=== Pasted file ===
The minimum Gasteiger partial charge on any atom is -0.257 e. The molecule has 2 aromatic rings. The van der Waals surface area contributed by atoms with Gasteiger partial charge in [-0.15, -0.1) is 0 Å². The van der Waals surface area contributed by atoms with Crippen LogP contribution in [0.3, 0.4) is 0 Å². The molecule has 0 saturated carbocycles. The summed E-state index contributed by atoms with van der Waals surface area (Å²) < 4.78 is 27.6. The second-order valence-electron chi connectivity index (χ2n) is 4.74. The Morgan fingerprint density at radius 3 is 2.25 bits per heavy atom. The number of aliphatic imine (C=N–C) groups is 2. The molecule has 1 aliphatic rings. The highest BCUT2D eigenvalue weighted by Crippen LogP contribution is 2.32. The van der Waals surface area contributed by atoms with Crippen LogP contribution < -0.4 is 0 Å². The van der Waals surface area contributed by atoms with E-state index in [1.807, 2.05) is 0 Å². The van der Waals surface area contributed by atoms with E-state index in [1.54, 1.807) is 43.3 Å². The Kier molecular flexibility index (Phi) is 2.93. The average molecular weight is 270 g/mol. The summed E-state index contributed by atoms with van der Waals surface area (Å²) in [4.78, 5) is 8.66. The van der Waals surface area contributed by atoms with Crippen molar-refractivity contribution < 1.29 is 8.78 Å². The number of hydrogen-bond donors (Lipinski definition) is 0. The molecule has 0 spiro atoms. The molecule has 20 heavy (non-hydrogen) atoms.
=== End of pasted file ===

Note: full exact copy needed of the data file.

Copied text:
The minimum Gasteiger partial charge on any atom is -0.257 e. The molecule has 2 aromatic rings. The van der Waals surface area contributed by atoms with Gasteiger partial charge in [-0.15, -0.1) is 0 Å². The van der Waals surface area contributed by atoms with Crippen LogP contribution in [0.3, 0.4) is 0 Å². The molecule has 0 saturated carbocycles. The summed E-state index contributed by atoms with van der Waals surface area (Å²) < 4.78 is 27.6. The second-order valence-electron chi connectivity index (χ2n) is 4.74. The Morgan fingerprint density at radius 3 is 2.25 bits per heavy atom. The number of aliphatic imine (C=N–C) groups is 2. The molecule has 1 aliphatic rings. The highest BCUT2D eigenvalue weighted by Crippen LogP contribution is 2.32. The van der Waals surface area contributed by atoms with Crippen LogP contribution < -0.4 is 0 Å². The van der Waals surface area contributed by atoms with E-state index in [1.807, 2.05) is 0 Å². The van der Waals surface area contributed by atoms with E-state index in [1.54, 1.807) is 43.3 Å². The Kier molecular flexibility index (Phi) is 2.93. The average molecular weight is 270 g/mol. The summed E-state index contributed by atoms with van der Waals surface area (Å²) in [4.78, 5) is 8.66. The van der Waals surface area contributed by atoms with Crippen molar-refractivity contribution < 1.29 is 8.78 Å². The number of hydrogen-bond donors (Lipinski definition) is 0. The molecule has 0 spiro atoms. The molecule has 20 heavy (non-hydrogen) atoms.